word “chair” not because it’s what he wanted to say, but because it rhymed with “there.”
So, the challenge is to not only rhyme, but to sound natural while doing it, which is
actually a lot harder than it may sound. The easiest words to rhyme are, or were at
one time, called masculine rhymes. The accented syllable in these is
the last syllable. “Arrest” and “test.” Words that rhymed at a syllable other than
the last one, like “basket” and “casket,” were called feminine rhymes.
I guess the idea is that a word that emphasizes the last syllable (dog-fog) is stronger than one that rhymes
earlier (kitten-mitten). It’s terminology that belongs to
a more sexist time, but I don’t know of any replacement for this distinction. The reason I bring it up at all
is because feminine rhymes are great for humorous poems. There’s something funnier about a feminine
rhyme. Maybe because they’re a little more musical. For example, here’s a link
to a rhymed narrative poem I wrote for fun when I was a college kid
a million years ago. “Waffles” and “awful” sound a little silly,
right? It’s humorous, which fits the poem. “Cakes” and “mistakes” wouldn’t
sound particularly funny. So, if you’re trying to write a funny poem, try to get some feminine rhymes in there. They’re a little harder to do, but they have a tone that’s a little lighter, a little goofier. But if you’re writing a funny poem, a really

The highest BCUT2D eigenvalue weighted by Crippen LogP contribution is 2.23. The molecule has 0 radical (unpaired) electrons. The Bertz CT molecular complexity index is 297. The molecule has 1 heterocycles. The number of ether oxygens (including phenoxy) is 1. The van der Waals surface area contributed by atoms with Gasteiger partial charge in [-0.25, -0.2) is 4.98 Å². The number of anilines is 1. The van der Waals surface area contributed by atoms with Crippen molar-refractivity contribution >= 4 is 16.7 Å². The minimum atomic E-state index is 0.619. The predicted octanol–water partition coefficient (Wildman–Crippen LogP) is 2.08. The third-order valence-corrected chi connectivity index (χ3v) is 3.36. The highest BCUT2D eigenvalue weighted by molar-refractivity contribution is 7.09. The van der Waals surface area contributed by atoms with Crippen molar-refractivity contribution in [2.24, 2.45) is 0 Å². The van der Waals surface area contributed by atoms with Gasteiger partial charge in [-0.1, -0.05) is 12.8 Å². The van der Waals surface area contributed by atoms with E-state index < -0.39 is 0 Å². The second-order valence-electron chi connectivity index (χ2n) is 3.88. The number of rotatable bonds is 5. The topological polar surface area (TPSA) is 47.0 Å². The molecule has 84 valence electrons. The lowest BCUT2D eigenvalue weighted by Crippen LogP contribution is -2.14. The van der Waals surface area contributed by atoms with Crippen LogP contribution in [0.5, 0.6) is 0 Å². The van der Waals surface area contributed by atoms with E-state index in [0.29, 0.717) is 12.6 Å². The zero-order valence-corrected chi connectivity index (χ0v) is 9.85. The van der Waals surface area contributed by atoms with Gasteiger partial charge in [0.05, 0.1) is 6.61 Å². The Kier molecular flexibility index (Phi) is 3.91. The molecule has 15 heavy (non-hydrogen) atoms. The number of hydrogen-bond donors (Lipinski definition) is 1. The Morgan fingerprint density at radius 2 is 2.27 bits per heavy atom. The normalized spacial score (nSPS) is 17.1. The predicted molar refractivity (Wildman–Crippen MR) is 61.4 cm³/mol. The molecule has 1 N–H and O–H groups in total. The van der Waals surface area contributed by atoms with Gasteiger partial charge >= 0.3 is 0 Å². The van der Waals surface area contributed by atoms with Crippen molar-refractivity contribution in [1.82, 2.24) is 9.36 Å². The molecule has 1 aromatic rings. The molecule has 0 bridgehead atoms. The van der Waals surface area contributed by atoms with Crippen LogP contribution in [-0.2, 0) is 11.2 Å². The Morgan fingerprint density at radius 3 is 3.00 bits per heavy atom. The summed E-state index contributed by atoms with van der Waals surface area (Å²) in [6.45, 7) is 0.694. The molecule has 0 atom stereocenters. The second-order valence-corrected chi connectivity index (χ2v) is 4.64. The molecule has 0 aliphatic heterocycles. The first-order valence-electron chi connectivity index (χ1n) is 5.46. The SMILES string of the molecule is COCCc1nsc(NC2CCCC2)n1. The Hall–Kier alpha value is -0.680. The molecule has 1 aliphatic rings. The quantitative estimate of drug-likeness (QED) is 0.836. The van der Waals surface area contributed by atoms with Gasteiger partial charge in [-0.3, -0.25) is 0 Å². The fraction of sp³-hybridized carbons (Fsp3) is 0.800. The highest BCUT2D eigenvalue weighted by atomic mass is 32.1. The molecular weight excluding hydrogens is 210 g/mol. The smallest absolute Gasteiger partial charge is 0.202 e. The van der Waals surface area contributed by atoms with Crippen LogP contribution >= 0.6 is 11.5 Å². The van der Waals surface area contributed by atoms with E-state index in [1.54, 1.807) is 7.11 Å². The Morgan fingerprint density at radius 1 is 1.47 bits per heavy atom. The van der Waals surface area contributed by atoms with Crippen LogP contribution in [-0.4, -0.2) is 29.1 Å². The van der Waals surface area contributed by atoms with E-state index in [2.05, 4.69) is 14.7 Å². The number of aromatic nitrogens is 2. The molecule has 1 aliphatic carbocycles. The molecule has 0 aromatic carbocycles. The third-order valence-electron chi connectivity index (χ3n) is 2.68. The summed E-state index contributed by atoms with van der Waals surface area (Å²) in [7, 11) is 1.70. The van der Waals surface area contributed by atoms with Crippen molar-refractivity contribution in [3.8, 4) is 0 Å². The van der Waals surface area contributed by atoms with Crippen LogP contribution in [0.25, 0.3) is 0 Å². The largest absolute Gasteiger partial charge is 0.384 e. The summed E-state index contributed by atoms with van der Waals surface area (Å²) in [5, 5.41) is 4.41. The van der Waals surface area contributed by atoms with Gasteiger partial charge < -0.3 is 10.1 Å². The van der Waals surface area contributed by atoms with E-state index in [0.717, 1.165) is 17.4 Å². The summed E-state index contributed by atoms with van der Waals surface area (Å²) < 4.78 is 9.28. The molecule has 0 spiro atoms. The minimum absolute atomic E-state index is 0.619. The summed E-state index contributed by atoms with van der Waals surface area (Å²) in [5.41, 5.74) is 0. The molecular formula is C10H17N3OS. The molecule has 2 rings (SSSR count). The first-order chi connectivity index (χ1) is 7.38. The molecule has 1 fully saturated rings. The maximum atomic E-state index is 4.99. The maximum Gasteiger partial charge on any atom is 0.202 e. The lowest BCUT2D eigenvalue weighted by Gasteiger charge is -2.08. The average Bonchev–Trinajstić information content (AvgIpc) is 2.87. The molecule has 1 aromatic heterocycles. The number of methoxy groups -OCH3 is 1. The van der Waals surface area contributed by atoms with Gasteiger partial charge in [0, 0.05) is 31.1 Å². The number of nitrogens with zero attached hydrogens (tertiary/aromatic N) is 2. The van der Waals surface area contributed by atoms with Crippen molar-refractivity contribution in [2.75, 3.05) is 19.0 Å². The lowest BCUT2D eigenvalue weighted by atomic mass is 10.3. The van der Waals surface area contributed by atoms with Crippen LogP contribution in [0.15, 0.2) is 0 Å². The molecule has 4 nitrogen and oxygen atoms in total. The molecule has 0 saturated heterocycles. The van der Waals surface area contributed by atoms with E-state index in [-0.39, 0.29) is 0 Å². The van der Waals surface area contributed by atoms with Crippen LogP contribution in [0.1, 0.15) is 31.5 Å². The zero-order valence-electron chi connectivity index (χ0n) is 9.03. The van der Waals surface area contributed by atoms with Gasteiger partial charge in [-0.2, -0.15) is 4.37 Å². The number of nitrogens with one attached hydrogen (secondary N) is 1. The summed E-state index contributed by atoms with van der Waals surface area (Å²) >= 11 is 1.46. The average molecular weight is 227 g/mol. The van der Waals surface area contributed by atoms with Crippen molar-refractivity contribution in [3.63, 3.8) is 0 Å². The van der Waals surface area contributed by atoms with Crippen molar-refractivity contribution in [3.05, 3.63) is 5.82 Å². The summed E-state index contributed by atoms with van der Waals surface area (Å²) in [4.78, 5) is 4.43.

good rhyme to try is the mosaic rhyme. That’s when you rhyme a multisyllabic word with two
or more small words, like “They put all the trees in a tree museum, and charged people
a dollar and a half to see ’em.” See there, “museum” is a longer, three syllable word
and Joni Mitchell rhymed it with a three word phrase, “to see ’em.” I tried to do the same thing in “Gertrude” when I rhymed “blender” with “end ‘er”
and “origin” with “porridge in.” OK, now rhyme schemes are the pattern
in which the words rhyme. Like limericks. Thheir rhyme scheme is
A A B B A. Here’s an old one I like. You fans of
Albert Einstein will like this, too. There was a young lady named Bright.
Who traveled much faster than light She set out one day
In a relative way And returned the previous night. Do you see how the rhymes marked with “A”
all rhyme–Bright, light, night–and the two rhymes marked with a “B” rhyme– day, way? So we say the rhyme scheme is A A B B A. Combine with that distinctive rhythm,
and you have a limerick. The most common rhyme scheme
is the use of couplets. As I said a minute ago, that’s
two consecutive lines– meaning one line right after another–
that rhyme, like in these lines from Romeo and Juliet:
“Did my heart love till now? Forswear it sight! For I ne’er saw true beauty till this night.” Two lines right next to each other